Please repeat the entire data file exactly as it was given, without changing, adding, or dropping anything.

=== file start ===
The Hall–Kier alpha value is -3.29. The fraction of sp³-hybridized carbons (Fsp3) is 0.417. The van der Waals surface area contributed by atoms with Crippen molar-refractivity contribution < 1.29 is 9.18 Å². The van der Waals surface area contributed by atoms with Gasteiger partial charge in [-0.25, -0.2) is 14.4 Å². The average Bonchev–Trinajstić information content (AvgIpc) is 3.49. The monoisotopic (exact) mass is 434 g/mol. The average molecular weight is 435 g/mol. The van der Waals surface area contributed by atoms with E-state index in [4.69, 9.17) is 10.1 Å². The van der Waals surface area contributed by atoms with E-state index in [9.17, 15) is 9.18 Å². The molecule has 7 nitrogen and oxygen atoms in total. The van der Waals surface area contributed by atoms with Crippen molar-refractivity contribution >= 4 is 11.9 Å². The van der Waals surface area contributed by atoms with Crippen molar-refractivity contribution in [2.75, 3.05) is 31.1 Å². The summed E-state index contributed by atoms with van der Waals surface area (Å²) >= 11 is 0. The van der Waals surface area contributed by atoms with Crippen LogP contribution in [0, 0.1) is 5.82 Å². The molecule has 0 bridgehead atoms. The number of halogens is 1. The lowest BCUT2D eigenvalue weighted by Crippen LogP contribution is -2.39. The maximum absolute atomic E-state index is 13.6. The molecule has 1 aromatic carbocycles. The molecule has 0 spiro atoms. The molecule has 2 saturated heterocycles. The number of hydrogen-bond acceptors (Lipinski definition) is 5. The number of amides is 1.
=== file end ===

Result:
The Hall–Kier alpha value is -3.29. The fraction of sp³-hybridized carbons (Fsp3) is 0.417. The van der Waals surface area contributed by atoms with Crippen molar-refractivity contribution < 1.29 is 9.18 Å². The van der Waals surface area contributed by atoms with Gasteiger partial charge in [-0.25, -0.2) is 14.4 Å². The average Bonchev–Trinajstić information content (AvgIpc) is 3.49. The monoisotopic (exact) mass is 434 g/mol. The average molecular weight is 435 g/mol. The van der Waals surface area contributed by atoms with E-state index in [4.69, 9.17) is 10.1 Å². The van der Waals surface area contributed by atoms with E-state index in [9.17, 15) is 9.18 Å². The molecule has 7 nitrogen and oxygen atoms in total. The van der Waals surface area contributed by atoms with Crippen molar-refractivity contribution >= 4 is 11.9 Å². The van der Waals surface area contributed by atoms with Crippen molar-refractivity contribution in [2.75, 3.05) is 31.1 Å². The summed E-state index contributed by atoms with van der Waals surface area (Å²) >= 11 is 0. The van der Waals surface area contributed by atoms with Crippen LogP contribution in [0, 0.1) is 5.82 Å². The molecule has 0 bridgehead atoms. The number of halogens is 1. The lowest BCUT2D eigenvalue weighted by Crippen LogP contribution is -2.39. The maximum absolute atomic E-state index is 13.6. The molecule has 1 aromatic carbocycles. The molecule has 0 spiro atoms. The molecule has 2 saturated heterocycles. The number of hydrogen-bond acceptors (Lipinski definition) is 5. The number of amides is 1.